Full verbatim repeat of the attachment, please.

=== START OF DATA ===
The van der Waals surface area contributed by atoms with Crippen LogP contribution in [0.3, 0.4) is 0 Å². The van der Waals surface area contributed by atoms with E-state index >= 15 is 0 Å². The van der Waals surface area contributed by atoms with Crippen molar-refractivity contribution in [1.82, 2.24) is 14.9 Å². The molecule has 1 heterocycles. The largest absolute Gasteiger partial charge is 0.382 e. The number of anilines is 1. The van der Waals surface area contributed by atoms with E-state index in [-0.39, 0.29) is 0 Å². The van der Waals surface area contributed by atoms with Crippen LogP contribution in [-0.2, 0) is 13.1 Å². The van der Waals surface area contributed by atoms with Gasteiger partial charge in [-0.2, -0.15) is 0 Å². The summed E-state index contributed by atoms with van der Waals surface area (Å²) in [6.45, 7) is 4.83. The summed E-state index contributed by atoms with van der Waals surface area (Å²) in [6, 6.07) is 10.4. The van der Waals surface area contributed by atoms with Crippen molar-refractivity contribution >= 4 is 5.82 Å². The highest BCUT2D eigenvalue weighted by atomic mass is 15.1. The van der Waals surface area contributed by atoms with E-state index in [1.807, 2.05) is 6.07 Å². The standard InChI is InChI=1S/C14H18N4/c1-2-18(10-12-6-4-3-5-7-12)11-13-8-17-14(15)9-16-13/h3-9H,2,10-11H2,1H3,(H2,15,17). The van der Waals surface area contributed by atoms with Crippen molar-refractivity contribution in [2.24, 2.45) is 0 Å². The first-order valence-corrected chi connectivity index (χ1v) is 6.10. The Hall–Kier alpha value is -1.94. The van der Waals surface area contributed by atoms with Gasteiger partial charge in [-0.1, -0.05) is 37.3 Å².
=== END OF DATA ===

The van der Waals surface area contributed by atoms with Crippen LogP contribution in [0.3, 0.4) is 0 Å². The van der Waals surface area contributed by atoms with E-state index >= 15 is 0 Å². The van der Waals surface area contributed by atoms with Crippen molar-refractivity contribution in [1.82, 2.24) is 14.9 Å². The molecule has 1 heterocycles. The largest absolute Gasteiger partial charge is 0.382 e. The number of anilines is 1. The van der Waals surface area contributed by atoms with E-state index in [-0.39, 0.29) is 0 Å². The van der Waals surface area contributed by atoms with Crippen LogP contribution in [-0.2, 0) is 13.1 Å². The van der Waals surface area contributed by atoms with Gasteiger partial charge in [-0.2, -0.15) is 0 Å². The summed E-state index contributed by atoms with van der Waals surface area (Å²) in [6.45, 7) is 4.83. The summed E-state index contributed by atoms with van der Waals surface area (Å²) in [6, 6.07) is 10.4. The van der Waals surface area contributed by atoms with Crippen molar-refractivity contribution >= 4 is 5.82 Å². The highest BCUT2D eigenvalue weighted by atomic mass is 15.1. The van der Waals surface area contributed by atoms with E-state index in [1.807, 2.05) is 6.07 Å². The standard InChI is InChI=1S/C14H18N4/c1-2-18(10-12-6-4-3-5-7-12)11-13-8-17-14(15)9-16-13/h3-9H,2,10-11H2,1H3,(H2,15,17). The van der Waals surface area contributed by atoms with Crippen molar-refractivity contribution in [2.24, 2.45) is 0 Å². The first-order valence-corrected chi connectivity index (χ1v) is 6.10. The Hall–Kier alpha value is -1.94. The van der Waals surface area contributed by atoms with Gasteiger partial charge in [-0.1, -0.05) is 37.3 Å².